In March, the National Academies of Sciences, Engineering, and Medicine (NASEM) released a report titled Evaluating the Taxonomic Status of the Mexican Gray Wolf and the Red Wolf. The report, commissioned by the US Fish and Wildlife Service (USFWS) at the behest of Congress, found that the red wolf (Canis rufus) is a taxonomically distinct species. This finding is a key conservation victory—as those seeking to strip Endangered Species Act (ESA) protections from red wolves have long argued that the animal is a coyote subspecies or a gray wolf–coyote hybrid that does not merit an ESA listing. The report’s findings confirm that ESA protections are warranted.
In support of its conclusion, the NASEM report identified morphological, behavioral, dietary, and genetic differences between red wolves, gray wolves, and coyotes. It also identified reproductive isolation mechanisms that separated red wolves from coyotes. For example, both red wolves and coyotes prefer to mate with members of their own species, and red wolves and coyotes generally occupy separate territories when both species are present in an area.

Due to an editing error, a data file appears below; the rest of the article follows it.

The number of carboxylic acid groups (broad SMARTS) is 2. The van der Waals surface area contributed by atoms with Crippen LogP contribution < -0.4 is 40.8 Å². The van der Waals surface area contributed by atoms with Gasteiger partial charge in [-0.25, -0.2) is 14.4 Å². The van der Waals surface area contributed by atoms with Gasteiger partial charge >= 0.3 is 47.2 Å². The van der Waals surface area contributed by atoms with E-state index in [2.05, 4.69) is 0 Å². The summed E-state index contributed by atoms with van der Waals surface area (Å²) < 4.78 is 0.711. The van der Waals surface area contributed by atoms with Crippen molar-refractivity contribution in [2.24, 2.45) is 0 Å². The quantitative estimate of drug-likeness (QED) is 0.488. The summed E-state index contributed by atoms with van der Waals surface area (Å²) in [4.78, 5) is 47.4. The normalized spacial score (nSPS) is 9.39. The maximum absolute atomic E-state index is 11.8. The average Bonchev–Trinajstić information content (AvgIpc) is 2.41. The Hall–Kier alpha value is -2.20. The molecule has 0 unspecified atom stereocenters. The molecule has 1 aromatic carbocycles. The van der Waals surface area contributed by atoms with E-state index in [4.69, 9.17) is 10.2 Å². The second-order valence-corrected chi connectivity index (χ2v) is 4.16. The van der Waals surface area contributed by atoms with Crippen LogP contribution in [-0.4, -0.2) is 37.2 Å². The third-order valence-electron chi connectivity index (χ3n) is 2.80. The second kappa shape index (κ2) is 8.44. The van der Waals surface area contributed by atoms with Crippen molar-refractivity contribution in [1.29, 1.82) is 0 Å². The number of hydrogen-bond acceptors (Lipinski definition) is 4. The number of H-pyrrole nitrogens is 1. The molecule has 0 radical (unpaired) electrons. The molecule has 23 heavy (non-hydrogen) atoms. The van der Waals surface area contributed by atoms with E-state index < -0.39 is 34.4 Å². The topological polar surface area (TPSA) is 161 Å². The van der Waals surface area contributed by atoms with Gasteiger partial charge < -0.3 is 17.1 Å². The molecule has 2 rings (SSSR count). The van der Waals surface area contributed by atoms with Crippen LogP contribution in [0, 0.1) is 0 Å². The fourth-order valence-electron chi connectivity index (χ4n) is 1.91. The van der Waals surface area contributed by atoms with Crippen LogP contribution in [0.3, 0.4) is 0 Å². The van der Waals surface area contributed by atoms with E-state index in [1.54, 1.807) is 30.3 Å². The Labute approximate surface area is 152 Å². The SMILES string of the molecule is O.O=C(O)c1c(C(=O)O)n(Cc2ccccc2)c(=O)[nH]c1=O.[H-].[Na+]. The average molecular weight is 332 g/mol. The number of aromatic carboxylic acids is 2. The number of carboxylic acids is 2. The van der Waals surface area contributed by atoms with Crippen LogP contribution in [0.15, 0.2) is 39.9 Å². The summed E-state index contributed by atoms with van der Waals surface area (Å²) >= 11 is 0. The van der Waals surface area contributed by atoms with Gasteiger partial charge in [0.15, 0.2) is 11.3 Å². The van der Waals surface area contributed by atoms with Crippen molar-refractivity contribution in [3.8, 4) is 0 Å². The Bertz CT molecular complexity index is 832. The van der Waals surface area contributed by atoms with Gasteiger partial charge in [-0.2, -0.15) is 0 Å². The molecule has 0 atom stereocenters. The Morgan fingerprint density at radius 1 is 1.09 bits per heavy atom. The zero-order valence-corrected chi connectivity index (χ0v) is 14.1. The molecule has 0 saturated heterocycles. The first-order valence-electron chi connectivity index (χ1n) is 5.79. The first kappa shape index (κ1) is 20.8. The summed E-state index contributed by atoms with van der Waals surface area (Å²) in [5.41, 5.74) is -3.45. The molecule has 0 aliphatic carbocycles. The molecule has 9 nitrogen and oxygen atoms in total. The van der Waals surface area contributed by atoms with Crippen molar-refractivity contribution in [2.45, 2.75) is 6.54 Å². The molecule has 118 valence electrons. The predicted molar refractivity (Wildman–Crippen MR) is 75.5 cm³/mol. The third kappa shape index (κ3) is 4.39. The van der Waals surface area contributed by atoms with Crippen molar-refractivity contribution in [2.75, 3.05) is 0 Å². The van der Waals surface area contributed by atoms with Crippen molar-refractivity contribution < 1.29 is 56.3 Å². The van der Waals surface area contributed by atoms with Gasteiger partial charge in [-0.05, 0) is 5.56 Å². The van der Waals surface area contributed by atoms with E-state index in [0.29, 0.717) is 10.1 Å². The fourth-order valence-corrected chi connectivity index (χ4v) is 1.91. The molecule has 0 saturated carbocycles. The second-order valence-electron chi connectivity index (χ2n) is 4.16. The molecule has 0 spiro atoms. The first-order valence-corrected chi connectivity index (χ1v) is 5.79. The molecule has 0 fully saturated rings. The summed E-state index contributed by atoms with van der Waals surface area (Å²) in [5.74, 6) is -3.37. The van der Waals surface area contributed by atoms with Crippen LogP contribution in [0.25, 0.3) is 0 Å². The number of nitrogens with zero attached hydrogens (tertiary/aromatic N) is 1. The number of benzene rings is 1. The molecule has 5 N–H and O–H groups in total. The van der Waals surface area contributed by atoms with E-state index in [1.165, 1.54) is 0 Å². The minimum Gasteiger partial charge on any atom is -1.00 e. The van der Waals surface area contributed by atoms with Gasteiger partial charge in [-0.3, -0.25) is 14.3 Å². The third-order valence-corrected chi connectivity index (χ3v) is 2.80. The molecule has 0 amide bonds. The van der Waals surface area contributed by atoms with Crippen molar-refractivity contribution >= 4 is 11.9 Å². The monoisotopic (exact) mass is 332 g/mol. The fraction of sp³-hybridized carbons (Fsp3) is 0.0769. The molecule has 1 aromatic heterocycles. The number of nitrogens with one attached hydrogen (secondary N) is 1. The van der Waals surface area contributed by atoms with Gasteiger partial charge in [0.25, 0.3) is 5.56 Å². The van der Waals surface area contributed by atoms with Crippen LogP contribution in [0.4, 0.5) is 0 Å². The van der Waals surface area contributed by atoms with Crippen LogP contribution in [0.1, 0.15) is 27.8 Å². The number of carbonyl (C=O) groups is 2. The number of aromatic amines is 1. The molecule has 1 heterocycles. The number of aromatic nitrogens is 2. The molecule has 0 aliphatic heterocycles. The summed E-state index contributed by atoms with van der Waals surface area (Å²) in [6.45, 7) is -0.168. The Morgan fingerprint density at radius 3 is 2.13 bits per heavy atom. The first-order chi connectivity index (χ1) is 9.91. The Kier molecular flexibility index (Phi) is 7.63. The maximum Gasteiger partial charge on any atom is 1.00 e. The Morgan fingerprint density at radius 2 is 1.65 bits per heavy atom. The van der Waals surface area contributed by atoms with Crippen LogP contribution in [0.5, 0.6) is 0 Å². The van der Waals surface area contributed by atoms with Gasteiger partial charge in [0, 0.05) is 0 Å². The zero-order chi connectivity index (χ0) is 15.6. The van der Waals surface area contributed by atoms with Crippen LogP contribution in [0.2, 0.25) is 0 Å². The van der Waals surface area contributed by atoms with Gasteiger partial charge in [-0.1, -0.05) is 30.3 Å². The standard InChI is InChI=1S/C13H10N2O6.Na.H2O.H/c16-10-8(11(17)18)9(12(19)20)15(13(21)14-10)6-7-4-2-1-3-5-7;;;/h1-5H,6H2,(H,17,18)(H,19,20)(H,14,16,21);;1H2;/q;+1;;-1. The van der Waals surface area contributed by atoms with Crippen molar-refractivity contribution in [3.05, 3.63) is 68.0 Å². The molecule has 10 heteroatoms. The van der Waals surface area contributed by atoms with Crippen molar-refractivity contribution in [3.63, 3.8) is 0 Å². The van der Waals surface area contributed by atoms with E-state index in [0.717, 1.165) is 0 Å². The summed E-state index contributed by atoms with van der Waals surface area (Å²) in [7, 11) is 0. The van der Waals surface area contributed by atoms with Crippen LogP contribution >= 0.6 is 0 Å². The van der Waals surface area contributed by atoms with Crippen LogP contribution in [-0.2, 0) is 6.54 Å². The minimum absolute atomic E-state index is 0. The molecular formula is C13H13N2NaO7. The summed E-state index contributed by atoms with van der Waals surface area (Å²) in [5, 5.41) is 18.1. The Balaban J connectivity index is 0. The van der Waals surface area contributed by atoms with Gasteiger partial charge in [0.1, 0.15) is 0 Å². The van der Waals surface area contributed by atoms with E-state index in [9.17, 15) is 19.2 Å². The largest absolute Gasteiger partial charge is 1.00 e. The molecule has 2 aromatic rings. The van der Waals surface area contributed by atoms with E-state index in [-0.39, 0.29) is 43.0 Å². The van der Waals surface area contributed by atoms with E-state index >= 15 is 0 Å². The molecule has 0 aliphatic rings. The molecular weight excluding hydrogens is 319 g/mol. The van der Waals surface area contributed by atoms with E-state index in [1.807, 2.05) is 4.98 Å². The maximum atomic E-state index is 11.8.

The red wolf was originally listed in 1967 as endangered under a precursor to the ESA. After the species was declared extinct in the wild in 1980, an experimental population of captive-bred wolves was reintroduced into eastern North Carolina in 1987, under USFWS management. The recovery program was initially a striking success and the wild red wolf population grew to an estimated 150 or more individuals. However, the agency has been actively undermining its own recovery program in recent years due to pressure from a few vocal landowners, the North Carolina Wildlife Resources Commission, and political appointees within the USFWS. Consequently, the wild red wolf population went into steep decline; today, fewer than 30 individuals remain within a drastically scaled-back territory.
Given the NASEM report’s findings, the USFWS has no excuse for not resuming its ESA mandate to protect and restore the red wolf.